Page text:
by Marc Gunther
Last Updated: March 28, 2008: 7:07 AM EDT
Email | Print    Type Size  -  +

Major League Baseball changes its colors

From corn-based beer cups to flex-fuel team cars, pro baseball is going green.

By Marc Gunther, senior writer
A general view of the Washington Nationals new stadium, Nationals Park.
New bottle receptacles are part of a broad recycling program that the Pittsburgh Pirates are instituting this season.

(Fortune) -- When the Washington Nationals play their home opener against the Atlanta Braves on Sunday, the grass on the field won't be the only thing that's green.

The Washington Nationals' new $311 million stadium, built by the District of Columbia, is the first big league ballpark to meet standards set by the U.S. Green Building Council. It will have energy-efficient lighting, ultra low-flow lavatory faucets, low-flush toilets, recycling bins, a green roof, bike racks and preferential parking for high-mileage cars.

The team isn't the only one stepping up to the plate when it comes to reducing environmental footprints. Last summer the Cleveland Indians put up solar panels at Progressive Park - and the Boston Red Sox are in the process of installing them up at Fenway Park. The Seattle Mariners recycle food waste, as well as paper and plastic containers. And when you buy a beer at an Oakland A's game this season, expect a cup made of biodegradable cornstarch.

The Pittsburgh Pirates probably won't reach the top of the league standings, but they just may be baseball's environmental mascot. The Pirates use corn-based cups, toilet paper made from 100% recycling input, and game-day programs printed with soy-based inks. Their scouts even drive flex-fuel cars. (Quick aside: Did you know that Pirates owner Bob Nutting comes from a newspaper family that also publishes Mother Earth News and the Utne Reader? Me neither.)

Much of the impetus for these changes comes from a partnership between Major League Baseball and the Natural Resources Defense Council, an environmental group that has also worked with the NBA, the National Hockey League, and organizers of the Oscars and Grammy Awards.

"By getting America's pastime to embrace environmentalism, we can move beyond the debates about left, right and politics," says Allen Hershkowitz, a senior scientist at NRDC, longtime Mets fan and manager of his son's little league team. Hershkowitz is especially hopeful that baseball's green drive will influence fans too. "There's nothing comparable to the brand loyalty that professional sports teams generate."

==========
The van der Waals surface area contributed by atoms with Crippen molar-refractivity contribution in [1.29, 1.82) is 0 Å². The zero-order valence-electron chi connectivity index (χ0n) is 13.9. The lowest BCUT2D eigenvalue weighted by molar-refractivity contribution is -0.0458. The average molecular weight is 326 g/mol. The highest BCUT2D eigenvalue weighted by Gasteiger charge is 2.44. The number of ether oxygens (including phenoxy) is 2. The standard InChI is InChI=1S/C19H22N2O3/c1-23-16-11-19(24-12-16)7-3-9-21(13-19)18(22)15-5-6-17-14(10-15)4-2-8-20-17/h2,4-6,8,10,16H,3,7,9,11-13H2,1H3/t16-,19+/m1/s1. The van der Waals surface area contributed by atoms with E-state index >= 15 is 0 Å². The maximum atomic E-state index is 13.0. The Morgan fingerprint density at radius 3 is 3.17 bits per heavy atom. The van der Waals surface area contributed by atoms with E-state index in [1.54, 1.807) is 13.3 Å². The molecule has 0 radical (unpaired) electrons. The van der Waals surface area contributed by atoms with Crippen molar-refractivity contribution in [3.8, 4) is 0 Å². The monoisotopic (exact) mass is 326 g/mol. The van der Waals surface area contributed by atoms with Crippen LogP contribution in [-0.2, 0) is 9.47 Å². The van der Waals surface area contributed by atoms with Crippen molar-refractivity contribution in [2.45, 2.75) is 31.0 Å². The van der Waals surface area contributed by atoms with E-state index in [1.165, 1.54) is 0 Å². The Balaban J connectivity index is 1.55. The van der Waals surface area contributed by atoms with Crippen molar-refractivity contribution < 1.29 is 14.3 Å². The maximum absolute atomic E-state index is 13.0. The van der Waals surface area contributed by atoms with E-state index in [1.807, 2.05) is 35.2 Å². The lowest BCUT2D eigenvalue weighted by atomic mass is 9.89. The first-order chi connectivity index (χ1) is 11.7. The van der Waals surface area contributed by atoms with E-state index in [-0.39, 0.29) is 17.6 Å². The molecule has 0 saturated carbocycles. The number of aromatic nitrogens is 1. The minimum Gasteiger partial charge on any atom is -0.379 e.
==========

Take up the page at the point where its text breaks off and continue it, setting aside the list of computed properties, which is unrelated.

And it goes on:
The NRDC began working with baseball several years ago after Robert Redford, one of the group's trustees, suggested during a board meeting at his Sundance Resort that NRDC work more in entertainment and sports. Robert Fisher, a trustee whose family owns a stake in the Oakland A's, offered to connect the group with the baseball commissioner's office, according to Hershkowitz.

Since then, Hershkowitz has spoken with more than 20 teams and visited numerous parks. (He's been invited to throw out the first ball at Fenway on Earth Day next month, when the Red Sox gets an award from the Environmental Protection Agency.) NRDC is asking teams to look at their ballpark operations, which consume energy and generate greenhouse gases, and their supply chains, where opportunities abound to buy recycled paper, organic cotton T-shirts or locally-grown food. Soy dogs, anyone?

Most of baseball's greening happens behind the scenes. The new Washington Nationals ballpark, for instance, is built on a "brownfields" site, which was once home to an asphalt factory, according to Susan Klumpp, one of 22 architects and designers on the project. Construction waste was recycled, and a sophisticated water treatment facility is built under the stadium, so that wastewater doesn't pollute the nearby Anacostia River. "How to pursue LEED (Leadership in Energy and Environmental Design) certification without additional construction dollars was the tough part," she says.

Still, there's an obvious way that teams could save energy: by scheduling more day games to reduce the need for power-sucking field lights. (Most teams play at night to attract more TV viewers.) I'm looking forward to my first trip to the Nationals park on Sunday, but I could do without the 8 p.m. start time and the 30-degree temperatures. Baseball should play more games in the afternoon - for the fans and for the earth. To top of page